My response is so what? Why do you care? Now I will explain why I respond that way.
In our consumer society, we are deluged with duplicate signals. Even in this electronically saturated world we live in today, I get multiple paper copies of unsolicited advertisements delivered to my door by regular mail or simply dumped in my driveway. We have learned to have a convenient garbage container available where we process all of the mail including duplicate items we do not need right into the container, most without opening.
Is this the kind of response to adding assumed duplicate entries we are talking about? Hmm. I have no real reason (unless I were a compulsive hoarder) to keep junk mail. The items I throw away have no value to me either in the present or in the future. I will probably never wish that I had not thrown away that extra copy of a supermarket ad in my whole life. Now, if my wife needed the add and it was the only copy, that would be another story. But now we are talking about electronic blips that have no real physical substance. I might ask those who are so worried about an extra copy of a record in the Family Tree, when was the last time you went through your email list and deleted all the unwanted email? How many of the pop-up ads on your browser do you ignore every day? Do you stop to read all the billboards as you drive down the freeway?
First of all, the idea with the Family Tree program is to add all the "sources." There is evidently a really serious confusion between a record, a document and a source going on here. This confusion is not contained solely within the user community, but every one of the online programs use the terms in different ways. They also add in the terms "collections" and "names" to make things even more confusing. This is especially true when they are trying to impress users with numbers.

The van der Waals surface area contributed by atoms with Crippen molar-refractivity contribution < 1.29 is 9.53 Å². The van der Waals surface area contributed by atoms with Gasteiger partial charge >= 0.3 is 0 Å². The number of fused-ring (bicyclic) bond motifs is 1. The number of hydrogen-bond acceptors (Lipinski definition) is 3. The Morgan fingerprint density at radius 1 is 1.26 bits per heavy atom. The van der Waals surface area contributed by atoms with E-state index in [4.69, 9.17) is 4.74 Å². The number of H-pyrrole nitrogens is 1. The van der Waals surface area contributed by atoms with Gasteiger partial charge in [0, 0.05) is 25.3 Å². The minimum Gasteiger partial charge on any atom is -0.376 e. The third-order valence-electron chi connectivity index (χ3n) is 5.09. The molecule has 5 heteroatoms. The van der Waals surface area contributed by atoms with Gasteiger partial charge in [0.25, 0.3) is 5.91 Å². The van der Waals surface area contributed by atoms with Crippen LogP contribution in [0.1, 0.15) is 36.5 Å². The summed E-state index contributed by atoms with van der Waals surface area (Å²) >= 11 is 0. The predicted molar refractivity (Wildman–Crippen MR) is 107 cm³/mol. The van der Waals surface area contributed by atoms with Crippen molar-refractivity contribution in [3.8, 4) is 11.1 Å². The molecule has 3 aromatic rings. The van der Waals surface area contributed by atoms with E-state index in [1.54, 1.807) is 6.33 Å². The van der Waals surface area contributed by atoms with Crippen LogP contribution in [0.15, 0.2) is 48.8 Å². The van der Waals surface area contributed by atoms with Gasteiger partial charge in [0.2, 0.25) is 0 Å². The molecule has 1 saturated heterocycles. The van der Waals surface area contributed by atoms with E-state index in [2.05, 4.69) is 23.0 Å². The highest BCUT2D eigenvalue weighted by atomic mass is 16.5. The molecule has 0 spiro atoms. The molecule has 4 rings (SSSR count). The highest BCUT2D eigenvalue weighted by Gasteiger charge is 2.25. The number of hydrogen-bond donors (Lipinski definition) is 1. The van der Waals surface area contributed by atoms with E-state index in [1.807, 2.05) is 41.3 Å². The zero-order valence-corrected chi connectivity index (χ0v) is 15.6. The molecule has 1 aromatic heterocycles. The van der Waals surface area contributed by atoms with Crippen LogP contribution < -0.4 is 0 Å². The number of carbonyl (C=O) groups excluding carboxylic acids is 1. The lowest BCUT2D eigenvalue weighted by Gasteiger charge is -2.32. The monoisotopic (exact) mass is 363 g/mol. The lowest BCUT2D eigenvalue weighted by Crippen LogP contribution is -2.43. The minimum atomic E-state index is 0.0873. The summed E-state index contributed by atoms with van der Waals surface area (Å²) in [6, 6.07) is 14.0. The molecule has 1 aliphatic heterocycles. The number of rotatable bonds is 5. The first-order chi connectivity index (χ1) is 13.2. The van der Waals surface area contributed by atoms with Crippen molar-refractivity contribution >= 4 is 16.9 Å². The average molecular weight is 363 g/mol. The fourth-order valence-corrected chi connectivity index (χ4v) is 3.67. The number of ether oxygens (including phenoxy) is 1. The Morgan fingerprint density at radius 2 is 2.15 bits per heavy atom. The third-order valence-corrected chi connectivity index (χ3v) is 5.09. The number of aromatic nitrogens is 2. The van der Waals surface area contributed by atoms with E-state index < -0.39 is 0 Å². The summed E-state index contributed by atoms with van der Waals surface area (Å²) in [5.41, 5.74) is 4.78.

What is a record?
What is a document?
What is a name?
What is a collection?
What is a source?
Not only are there no fixed definitions for these terms, some of them are used interchangeably. I suggest that the words "record" and "document" are very often used to refer to the same thing. There may be some fine distinctions, but what we are trying to say is that there is a physical item that contains information. When I filed a brief with the court, regardless if it contained one page or a hundred pages, it was one document or record. We commonly use the term collection to refer to a number of closely related documents. But you will find that both FamilySearch.org and Ancestry.com have collections that only contain a very few documents and in many cases with Ancestry.com only one document.
The confusion comes from using the term "source" as meaning the same thing as either the word "record" or "document." In my mind, a source is neither a record nor a document. A source is a statement identifying where I found a document or record. The way I write down the information where I obtained or reviewed a document or record is a citation to the source.
So, if I look at a U.S. Census record (whatever) and find my ancestor's family listed there, then the U.S. Census becomes my "source." But wait, that is not all. I also need to record where I found that U.S. Census record. Now this is where we have fallen down almost completely as genealogists. Some times we record the entity that created the document, but we leave no indication about where we actually found the record or document. How many citations, no matter how carefully crafted, tell me where I can go to find a copy of the item cited? Practically none. Genealogists spend an inordinate amount of time crafting and worry about the formalities of citations while at the same time almost uniformly ignoring telling us where they found the document. It is great that you tell me you got the item out of the U.S. Census but where did you find the U.S. Census? For example, the most commonly used formats for book citations do not indicate the library or other repository where the book was found. It is left entirely up to the reader to determine where to find the book.